➡️This is from my “creative headspace” notes which go out every Friday. These remind you to change your perspective. Pause. Look around. Breathe. To be on the list, follow the link in bio.💪✨
100 consecutive days of video: DONE!!! 

I’ve stuck to my challenge. I haven’t missed a single day. And now I get to start the reflections. 

I’ve made a real effort not to over-reflect early: but to focus on getting the challenge done. Then I can look back and see what I’ve learned, how it’s impacted me and my business, and what I’ll take from it for future videos. 

Here are just a few of my initial learnings: 

1. Plan the video. The earlier in the day I shoot it or consider what it will be, the easier and smoother everything goes 

2. Capture little bits of video throughout the day (or days) to be used with a theme later. One second, ten second, one minute videos came in really handy when I did a compilation video - of walking, or water, or travels, or working. 

3. Being “on” every day - being present on social media and not missing a single day for 100 days - is bloody hard. I am really looking forward to being able to not open instagram if I don’t want to. And I’ll look forward to falling asleep at 11pm without the gasp of “did I do my video today???”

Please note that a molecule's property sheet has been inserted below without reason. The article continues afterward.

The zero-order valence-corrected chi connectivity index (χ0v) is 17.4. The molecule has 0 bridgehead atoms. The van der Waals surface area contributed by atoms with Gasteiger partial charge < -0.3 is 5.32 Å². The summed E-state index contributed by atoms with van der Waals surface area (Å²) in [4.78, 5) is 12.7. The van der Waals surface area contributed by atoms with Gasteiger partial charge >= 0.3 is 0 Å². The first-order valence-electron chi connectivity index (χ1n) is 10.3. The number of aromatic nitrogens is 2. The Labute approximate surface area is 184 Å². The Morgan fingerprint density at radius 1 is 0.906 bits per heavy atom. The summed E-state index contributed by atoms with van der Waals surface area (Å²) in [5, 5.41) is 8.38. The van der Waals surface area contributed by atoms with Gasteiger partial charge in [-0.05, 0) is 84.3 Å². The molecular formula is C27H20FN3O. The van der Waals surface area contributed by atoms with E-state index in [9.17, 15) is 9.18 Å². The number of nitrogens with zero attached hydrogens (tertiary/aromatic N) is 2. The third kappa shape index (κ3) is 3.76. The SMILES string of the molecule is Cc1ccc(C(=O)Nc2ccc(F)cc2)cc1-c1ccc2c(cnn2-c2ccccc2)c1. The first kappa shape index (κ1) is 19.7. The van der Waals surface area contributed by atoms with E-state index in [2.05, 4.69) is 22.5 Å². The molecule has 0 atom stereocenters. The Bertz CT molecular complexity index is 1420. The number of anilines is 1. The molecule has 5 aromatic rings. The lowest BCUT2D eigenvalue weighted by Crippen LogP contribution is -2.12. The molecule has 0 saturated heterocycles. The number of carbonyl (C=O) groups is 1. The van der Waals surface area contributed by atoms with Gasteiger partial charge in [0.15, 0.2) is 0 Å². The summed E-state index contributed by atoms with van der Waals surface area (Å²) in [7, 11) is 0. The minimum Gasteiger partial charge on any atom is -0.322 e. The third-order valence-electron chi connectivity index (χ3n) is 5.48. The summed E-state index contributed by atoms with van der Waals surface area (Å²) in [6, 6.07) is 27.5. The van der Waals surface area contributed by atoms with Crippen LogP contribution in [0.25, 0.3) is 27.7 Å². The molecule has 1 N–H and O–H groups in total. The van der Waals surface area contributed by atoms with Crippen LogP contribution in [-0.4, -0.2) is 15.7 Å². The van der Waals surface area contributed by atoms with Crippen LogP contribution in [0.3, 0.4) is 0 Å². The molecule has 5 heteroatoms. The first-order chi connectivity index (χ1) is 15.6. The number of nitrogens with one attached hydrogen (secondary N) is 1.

4. I’m really grateful. For all I’ve learned and seen and heard and experienced and shared: and for how it will impact my future videos. 

Thank you for being with me on the journey. ❤️

#100dayvideochallenge #100days #justkeepgoing #doneanddusted #finish #challengecompleted #nailedit #video #progress #learnings #businessowner 

Day 100/100 Video Challenge
There’s something about water I find so soothing and invigorating at the same time. 

#100dayvideochallenge #100days #water #sea #isleofmull #refreshing

Day 99/100 Video Challenge